Intelligence has long been a prized asset for organizations, government and armies. In the past, it’s what won wars: just look at the crucial role the code-breakers of Bletchley Park had in hastening the Allied victory in 1945. Yet today, IT teams are caught in the dizzying whirlpool of reality because of the overwhelming ratio of intelligence. The problem is that they cannot do much with it. We must therefore focus efforts not on gathering intelligence per se, but on ensuring it is actionable and relevant.

That means moving beyond industry hype to redefine what matters most to stretched threat teams protecting their organizations on the front line: quality over quantity.

Firms under fire

The media is awash with stories of catastrophic data breaches and online attacks causing major service outages. A UK government report from April 2018 suggested 43% of organizations had experienced a cybersecurity breach or attack in the previous 12 months — but even these figures could be an under-estimate.

In the meantime, big-name brands continue to suffer consequences of inadequate threat intelligence. Over the past few months alone, we’ve heard of a massive database breach at Marriott International affecting half a billion customers, a similar raid on over nine million Cathay Pacific customers, and a sophisticated digital skimming campaign which has compromised card data from hundreds of e-commerce websites around the world.

These are just the tip of the iceberg. According to NTT Security’s 2018 Global Threat Intelligence Report, based on data from over 6.1 trillion logs and 150 million attacks, there was a 350% increase in ransomware detections alone over the previous year. The finance sector was the biggest target for attacks, suffering 26% of the total spotted during the period, although it certainly wasn’t the only industry in the firing line.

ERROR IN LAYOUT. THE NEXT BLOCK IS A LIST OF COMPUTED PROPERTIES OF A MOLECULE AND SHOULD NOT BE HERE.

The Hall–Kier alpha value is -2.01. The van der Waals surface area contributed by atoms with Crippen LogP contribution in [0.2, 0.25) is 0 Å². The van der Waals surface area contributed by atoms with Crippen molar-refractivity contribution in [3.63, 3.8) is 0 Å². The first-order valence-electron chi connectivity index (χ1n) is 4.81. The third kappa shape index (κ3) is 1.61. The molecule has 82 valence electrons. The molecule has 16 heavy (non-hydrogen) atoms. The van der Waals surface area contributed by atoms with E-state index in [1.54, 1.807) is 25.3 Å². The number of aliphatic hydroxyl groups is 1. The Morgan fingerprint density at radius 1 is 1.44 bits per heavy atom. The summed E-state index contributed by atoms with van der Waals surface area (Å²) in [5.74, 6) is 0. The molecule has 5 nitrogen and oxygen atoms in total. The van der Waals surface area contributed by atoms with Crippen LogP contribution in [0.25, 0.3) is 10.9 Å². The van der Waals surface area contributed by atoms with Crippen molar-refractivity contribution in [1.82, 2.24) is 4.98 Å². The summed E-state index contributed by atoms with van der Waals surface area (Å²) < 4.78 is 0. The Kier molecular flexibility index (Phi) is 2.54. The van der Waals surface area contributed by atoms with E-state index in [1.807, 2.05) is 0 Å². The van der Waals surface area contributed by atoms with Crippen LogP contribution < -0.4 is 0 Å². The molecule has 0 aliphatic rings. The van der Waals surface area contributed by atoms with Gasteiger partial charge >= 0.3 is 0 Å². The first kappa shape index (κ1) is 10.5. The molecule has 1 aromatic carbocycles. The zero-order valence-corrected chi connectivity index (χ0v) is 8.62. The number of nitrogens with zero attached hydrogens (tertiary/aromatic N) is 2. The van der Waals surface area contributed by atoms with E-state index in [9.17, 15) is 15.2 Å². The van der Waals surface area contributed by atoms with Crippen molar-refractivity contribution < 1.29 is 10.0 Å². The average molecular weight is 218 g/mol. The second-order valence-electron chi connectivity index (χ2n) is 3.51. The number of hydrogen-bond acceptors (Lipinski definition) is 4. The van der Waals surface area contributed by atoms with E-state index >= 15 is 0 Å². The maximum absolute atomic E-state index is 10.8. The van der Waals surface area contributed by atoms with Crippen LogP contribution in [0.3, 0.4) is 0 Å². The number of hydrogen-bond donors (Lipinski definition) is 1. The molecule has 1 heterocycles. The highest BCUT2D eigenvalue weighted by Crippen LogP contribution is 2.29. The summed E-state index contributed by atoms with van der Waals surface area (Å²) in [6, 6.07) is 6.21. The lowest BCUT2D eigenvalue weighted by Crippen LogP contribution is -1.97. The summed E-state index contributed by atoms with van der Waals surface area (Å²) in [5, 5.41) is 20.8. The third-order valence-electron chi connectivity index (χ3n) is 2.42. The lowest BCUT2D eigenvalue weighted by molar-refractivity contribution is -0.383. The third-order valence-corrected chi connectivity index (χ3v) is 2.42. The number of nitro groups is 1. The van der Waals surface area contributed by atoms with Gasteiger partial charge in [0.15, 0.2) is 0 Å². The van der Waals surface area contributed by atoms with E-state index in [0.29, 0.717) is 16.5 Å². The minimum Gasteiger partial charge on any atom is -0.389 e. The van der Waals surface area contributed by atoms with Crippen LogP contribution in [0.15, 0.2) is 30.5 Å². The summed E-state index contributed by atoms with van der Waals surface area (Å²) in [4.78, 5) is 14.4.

Beyond the hype

In response to the growing cyber risk facing organizations, the threat intelligence market has expanded rapidly over recent years. A simple Google search will reveal hundreds of providers crowding the space. Yet whatever the marketing hyperbole may have you believe, 98% of them are selling the same type of product/feed.

This kind of off-the-shelf threat intelligence is available to any organization prepared to pay. But it’s not necessarily effective. The type of cyber intelligence required by an oil and gas company might be very different to that which a financial institution finds useful, for example. And even within specific sectors, no two organizations are the same.

To become relevant and actionable, intelligence must be customised. It’s not just a case of switching on a few threat data feeds. Intelligence needs to be developed over time, with human expertise playing a key role in this. It is an intelligence-driven holistic security process that may result in a few mistakes along the way, but that shouldn’t distract you from the ultimate goal.

Here are my five steps to attain the Holy Grail of actionable intelligence:

1.    Business and risk alignment: This is about understanding the mission, scope and authority needed to mitigate risk.

2.    Visibility: Define the visibility required to achieve mission readiness.

3.    Content: Build enablement for detection — including use cases, situational awareness, and baseline.

4.    Security operations: Respond, contain and hunt to achieve the mission of rooting out known and unknown threats.

5.    Applied intelligence and analytics: Analyze, attribute and predict the threat to refocus the mission.

The key is to first understand what your organization’s key assets or “crown jewels” are via a risk analysis. Then it’s all about filtering out the “noise” to prioritise intelligence relevant to your organization. We can then move forward to proactively hunt for threats, map attack patterns and outline the black hats’ tactics, techniques and procedures (TTPs).

Now you’re in a position to pre-empt the bad guys, wresting the initiative back to manage cyber and business risk on your own terms. That’s the true value of actionable intelligence.